US Intelligence Reveals Malware, Blames North Korea – Disposable mail news


The FBI (Federal Bureau of Investigation), US Cyber Command, and DHS (Department of Homeland Security) recently discovered a hacking operation that is supposed to originate from North Korea.
To inform the public, the agencies issued a security statement which contains the information of the 6 malware that the North Korean Hackers are currently using.

US Cyber Command’s subordinate unit, Cyber National Mission Force (CNMF), on its official twitter account published that the North Korean hackers are spreading the malware via phishing campaigns.
The tweet says, “Malware attributed to #NorthKorea by @FBI_NCIJTF just released here: https://www.virustotal.com/gui/user/CYBERCOM_Malware_Alert …. This malware is currently used for phishing & remote access by #DPRK cyber actors to conduct illegal activity, steal funds & evade sanctions. #HappyValentines @CISAgov @DHS @US_CYBERCOM.”

According to the US Cyber Command, the malware allows the North Korean hackers to sneak their way into infected systems and steal money. The funds stolen are then transferred back to North Korea, all of it done to avoid the economic sanctions imposed upon it.
It is not the first time that the news of the North Korean government using hackers to steal money and cryptocurrency to fund its nuclear plans and missile programs, and avoid the economic sanctions have appeared.
According to the reports of the US agencies, the 6 malware are Bistromath, Slickshoes, Crowdedflounder, Hotcroissant, Artfulpie, and Buffet line. The official website and twitter account of DHS, US Cyber Command, have complete details about the malware.

The US Alleges Lazarous Group for the Attack 


Cybersecurity and Infrastructure Security Agency (CISA) claims that the attack was carried away by the North Korean hacker group Lazarus. The group also works under an alias, Hidden Cobra, and is one of the largest and most active hackers’ groups in North Korea.
According to the DOJ (Department of Justice), Lazarus was also involved in the 2014 Sony hack, 2016 Bangladesh Bank Attack, and planning the 2017 WannaCry ransomware outbreak.

A new ‘Name and Shame’ approach 


Earlier, the US used to avoid issuing statements when it faced cybersecurity attacks. However, in the present times, it has adopted a new name and shame approach to deal with this issue. The US cybercommand, as observed, publishes about the malware publicly on its Twitter handle, along with the nation responsible. This didn’t happen earlier.


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Internet Explorer Targeted by North Korean Hackers: How to Stay Safe? – Disposable mail news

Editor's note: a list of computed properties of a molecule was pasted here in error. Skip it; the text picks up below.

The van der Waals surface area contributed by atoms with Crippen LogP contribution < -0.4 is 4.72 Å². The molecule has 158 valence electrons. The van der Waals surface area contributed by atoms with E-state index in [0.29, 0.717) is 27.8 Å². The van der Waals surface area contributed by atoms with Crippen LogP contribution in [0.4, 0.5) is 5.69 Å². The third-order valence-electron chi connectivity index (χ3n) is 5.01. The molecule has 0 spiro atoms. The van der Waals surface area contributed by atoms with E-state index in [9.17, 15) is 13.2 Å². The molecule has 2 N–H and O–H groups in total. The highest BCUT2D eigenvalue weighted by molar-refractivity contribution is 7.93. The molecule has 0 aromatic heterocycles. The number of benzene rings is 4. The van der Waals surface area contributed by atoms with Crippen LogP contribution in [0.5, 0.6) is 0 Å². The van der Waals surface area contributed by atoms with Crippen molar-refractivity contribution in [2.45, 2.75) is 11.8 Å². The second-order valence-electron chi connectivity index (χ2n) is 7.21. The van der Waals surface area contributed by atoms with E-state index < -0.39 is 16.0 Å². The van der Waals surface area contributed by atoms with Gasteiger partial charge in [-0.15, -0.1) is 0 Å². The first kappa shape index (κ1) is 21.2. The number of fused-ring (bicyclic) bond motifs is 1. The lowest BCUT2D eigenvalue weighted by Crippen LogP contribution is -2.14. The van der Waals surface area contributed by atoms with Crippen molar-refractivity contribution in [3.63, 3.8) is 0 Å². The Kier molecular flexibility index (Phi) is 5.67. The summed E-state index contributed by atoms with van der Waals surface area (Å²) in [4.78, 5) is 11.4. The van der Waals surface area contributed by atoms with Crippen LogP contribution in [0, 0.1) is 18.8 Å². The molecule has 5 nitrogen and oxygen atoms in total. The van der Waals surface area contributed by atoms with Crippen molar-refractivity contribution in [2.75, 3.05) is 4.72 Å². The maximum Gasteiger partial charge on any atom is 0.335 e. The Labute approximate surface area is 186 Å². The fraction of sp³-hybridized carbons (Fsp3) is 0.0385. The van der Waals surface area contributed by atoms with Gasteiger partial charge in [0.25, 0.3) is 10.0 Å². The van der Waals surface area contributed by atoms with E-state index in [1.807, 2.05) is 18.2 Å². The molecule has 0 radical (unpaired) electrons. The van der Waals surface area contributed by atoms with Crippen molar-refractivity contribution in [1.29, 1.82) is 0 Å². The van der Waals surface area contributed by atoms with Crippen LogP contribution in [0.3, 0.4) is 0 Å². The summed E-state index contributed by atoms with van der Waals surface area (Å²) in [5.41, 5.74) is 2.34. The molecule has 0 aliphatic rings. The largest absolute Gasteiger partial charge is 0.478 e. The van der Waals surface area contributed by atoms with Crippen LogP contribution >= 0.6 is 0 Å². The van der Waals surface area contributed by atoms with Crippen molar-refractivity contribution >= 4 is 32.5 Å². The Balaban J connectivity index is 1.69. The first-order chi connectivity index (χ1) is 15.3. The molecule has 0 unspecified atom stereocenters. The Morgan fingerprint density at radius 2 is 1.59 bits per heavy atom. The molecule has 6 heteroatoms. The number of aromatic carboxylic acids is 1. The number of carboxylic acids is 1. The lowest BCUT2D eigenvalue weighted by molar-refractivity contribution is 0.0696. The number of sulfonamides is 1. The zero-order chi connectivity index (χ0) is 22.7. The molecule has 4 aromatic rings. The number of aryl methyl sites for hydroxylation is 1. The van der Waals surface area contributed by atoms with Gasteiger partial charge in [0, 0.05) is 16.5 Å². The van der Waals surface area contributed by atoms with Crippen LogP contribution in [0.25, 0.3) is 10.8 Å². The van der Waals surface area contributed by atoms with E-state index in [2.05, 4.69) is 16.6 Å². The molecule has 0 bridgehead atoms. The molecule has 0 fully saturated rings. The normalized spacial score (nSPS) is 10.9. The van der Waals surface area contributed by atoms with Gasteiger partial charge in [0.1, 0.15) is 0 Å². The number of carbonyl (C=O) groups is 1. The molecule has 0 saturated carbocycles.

In a recent cybersecurity issue, some hackers from North Korea are attacking Internet Explorer by exploiting a vulnerability, which is said to be a zero-day flaw. The company Microsoft has not yet spoken on the issue and is still silent. 

Users should immediately stop using Internet Explorer for a while to stay safe from the hackers, suggest cybersecurity experts. If the users still prefer to use Microsoft software, they can download the latest Edge Browser by Microsoft. The Edge browser is safe from the attack as well as offers a better user experience while browsing than Internet Explorer. Other secured browsers include Google Chrome and Mozilla Firefox.

But if the users still want to use the traditional software, cybersecurity experts at Tom’s Guide suggest downloading a limited time user account that is safe for any software modification.

Microsoft has scheduled to release its next security patch, not until the 11th of February, therefore, its a long wait before the latest update is issued.

Microsoft reveals the Flaw-

In an online advisory published on 17th January, Microsoft explained the vulnerability, saying the flaw allows the hacker to corrupt the memory and perform arbitrary coding. If achieved successfully, the hacker has full access to the system, the same as the genuine user.

“Let us imagine a scenario where the hacker hosts a website on the web, which is specially made to exploit the vulnerability via Internet Explorer, in this case, the hacker can lure the user to visit the website by sending him emails,” says Microsoft.

Once the hacker has access to the admin user rights, the user system is hacked and the hacker has command over the system. He can modify the programs, install or delete any existing software or worse, delete important data.

The hackers are likely to be from North Korea-

One should not ignore this vulnerability because it has ties to hackers from North Korea. The attack on Internet Explorer seems to be similar to the one that affected the Mozilla firefox. Researchers at Qihoo 360 discovered the attack and accused Darkhotel, a group of hackers from North Korea, for carrying out this activity.


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